Q:

How do you serve court papers as a process server?

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Quick Answer

Process servers deliver court documents such as subpoenas, summons, writs, complaints, or orders to show cause to individuals involved in legal cases by visiting their homes and places of work, according to Process Servers. Multiple visits are often necessary as process-server targets are sometimes difficult to locate.

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Full Answer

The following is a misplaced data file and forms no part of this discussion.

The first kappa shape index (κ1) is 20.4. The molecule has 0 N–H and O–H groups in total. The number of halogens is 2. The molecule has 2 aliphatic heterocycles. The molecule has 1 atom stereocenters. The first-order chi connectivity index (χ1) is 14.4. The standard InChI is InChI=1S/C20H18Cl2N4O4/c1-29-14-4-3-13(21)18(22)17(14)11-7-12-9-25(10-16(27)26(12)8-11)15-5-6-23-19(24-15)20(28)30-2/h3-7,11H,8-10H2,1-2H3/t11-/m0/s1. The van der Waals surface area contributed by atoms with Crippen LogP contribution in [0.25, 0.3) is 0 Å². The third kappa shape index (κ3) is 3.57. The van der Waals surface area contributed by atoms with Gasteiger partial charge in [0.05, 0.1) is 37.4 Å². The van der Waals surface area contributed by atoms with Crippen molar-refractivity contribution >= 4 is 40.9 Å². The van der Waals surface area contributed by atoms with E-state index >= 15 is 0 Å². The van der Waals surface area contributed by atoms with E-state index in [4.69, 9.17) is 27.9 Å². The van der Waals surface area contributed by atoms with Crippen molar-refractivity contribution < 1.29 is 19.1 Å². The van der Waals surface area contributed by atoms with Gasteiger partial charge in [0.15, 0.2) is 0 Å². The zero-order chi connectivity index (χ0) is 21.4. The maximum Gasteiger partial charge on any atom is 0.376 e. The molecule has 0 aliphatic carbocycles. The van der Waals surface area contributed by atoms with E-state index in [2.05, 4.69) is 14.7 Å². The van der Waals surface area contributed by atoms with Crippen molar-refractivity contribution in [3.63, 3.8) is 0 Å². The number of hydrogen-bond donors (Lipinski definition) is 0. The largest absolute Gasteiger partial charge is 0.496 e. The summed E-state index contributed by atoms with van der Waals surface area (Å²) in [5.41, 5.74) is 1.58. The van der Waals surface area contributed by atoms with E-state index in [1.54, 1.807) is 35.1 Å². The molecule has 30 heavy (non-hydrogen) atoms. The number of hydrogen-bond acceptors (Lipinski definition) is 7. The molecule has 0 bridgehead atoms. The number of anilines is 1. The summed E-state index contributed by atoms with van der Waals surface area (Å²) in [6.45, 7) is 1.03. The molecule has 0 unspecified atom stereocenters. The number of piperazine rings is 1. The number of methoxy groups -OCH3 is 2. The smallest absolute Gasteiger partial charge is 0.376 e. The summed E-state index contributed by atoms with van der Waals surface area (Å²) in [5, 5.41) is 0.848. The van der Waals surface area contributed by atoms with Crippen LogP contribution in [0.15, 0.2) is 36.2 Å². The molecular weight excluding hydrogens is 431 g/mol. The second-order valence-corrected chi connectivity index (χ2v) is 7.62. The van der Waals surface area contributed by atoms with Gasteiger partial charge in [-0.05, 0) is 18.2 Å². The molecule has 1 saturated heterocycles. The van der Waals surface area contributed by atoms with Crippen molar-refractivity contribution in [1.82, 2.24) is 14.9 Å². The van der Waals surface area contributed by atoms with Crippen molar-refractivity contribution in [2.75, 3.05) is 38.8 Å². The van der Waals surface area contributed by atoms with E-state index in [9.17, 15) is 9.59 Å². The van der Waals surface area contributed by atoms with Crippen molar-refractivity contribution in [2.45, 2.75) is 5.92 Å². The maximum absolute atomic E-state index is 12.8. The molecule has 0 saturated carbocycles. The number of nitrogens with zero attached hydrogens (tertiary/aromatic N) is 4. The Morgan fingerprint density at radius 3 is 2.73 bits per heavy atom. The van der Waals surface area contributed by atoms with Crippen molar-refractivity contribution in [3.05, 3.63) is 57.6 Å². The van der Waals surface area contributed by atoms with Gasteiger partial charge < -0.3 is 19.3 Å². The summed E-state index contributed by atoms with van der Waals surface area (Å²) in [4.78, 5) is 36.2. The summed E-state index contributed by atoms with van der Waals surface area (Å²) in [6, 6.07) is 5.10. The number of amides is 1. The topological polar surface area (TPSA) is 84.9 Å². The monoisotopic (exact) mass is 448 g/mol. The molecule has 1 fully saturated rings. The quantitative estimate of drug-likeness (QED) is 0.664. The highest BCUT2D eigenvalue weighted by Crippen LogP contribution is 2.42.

In most cases, process servers must deliver the court documents to their targets by hand and instruct the target to sign for the documents. The process server must then have the receiver's signature notarized, Process Servers explains. If delivering the documents by hand is impossible, the process server is in some instances able to use substituted service. In substituted service, the process server leaves the documents with management personnel at the target's place of employment or with an adult member of the target's household. Process servers also provide document-filing service, in which they file the signed documents with the court, Process Servers notes. Process Servers usually charge an additional fee for this service. Process servers also provide the sender of the legal documents with an Affidavit of Service, also known as a Proof of Service, which is proof that the target received the documents, explains Process Servers. Process servers must be licensed in the states of Alaska, Arizona, California, Illinois, Montana, Nevada, Oklahoma and Texas, as of 2015.

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